Letter to InfoComm 2013

infocommlogo-0112Last year, I wrote a letter to InfoComm to try and ease any awkwardness between us before the show. I did go to the show, but I snuck in and out in a day, so I am unaware of whether my letter eased any of the potential strain on our relationship. Given that I will be at InfoComm 2013 for an extended period of time and will be writing some blog coverage for rAVe, I wanted to offer up the letter once more, slightly updated, in an effort to make sure we patch things up as best as we can beforehand.

Dear InfoComm,

Let me just start by saying, I don’t think that you are terrible, or that you have had bad intentions. Many of your friends have come to your defense, and I get the impression from them that the things I have said and written about you over the past year or two were hurtful, and for that, I apologize. I’m sorry. My comments were meant to be constructive and came from a place of respect for an industry we both love.

I wanted to reach out to you because I will be at your party this year and didn’t want things to be awkward between us. I value the 11 years we have spent together in the AV industry, and don’t want to throw it all away because we have disagreed lately.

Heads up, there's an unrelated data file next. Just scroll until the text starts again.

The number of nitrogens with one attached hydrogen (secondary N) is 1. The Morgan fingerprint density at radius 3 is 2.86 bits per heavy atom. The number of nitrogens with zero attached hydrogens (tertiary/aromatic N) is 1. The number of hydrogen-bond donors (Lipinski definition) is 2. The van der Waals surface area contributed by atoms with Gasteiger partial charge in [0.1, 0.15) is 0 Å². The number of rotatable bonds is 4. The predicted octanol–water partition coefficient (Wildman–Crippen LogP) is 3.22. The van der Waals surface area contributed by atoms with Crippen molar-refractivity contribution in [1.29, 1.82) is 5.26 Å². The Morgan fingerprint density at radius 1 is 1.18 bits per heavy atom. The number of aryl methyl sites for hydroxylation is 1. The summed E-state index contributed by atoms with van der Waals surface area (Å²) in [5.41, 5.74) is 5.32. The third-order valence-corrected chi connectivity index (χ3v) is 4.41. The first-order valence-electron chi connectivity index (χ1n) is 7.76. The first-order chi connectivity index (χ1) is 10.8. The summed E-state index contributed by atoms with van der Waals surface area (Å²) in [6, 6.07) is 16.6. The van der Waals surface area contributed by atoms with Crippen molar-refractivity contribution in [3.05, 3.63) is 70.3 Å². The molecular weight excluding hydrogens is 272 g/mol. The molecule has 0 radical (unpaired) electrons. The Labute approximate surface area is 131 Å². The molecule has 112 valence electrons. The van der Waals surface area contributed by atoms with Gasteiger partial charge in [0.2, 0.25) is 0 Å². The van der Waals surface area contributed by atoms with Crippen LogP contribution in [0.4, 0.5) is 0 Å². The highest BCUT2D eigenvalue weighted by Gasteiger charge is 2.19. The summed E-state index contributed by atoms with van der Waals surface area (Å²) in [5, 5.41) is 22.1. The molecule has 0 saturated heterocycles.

I think you have such great potential, and still remember the butterflies I felt when we first met. Our future was full of promise back then and I spent many nights and weekends in the arms of your manuals and entering your courses.

I still think you can achieve that ideal, and it hurts me when I see you associating with people who bring you down and make you look bad. They claim your name, and act like your friends, but I know for many of them it is all lip service. They use you to get an advantage and then they disregard all of your advice and requests once they get what they want. I hope that you will stand up for yourself, and make them fulfill their promises. Your body of dealers should be sacred and pure.

I am optimistic that we can put the past behind us and reconnect in a couple weeks. I promise to come with an open heart, and to see if what we had can be rekindled. Your friends have asked that I reconsider my comments, and have related how hard you try to make sure everyone you touch has a good experience. They say you are continually turning over new leaves and opening new chapters for many of us. I hope to see you through their eyes.  Your revisiting of AV-IQ standards has given me hope that we will see eye to eye again soon.

If nothing else we can reminisce about the past and simpler analog times. Even if we decide to part ways, or to put things on hold for a while, I know we can still be friends.

Yours Always,

Mark Coxon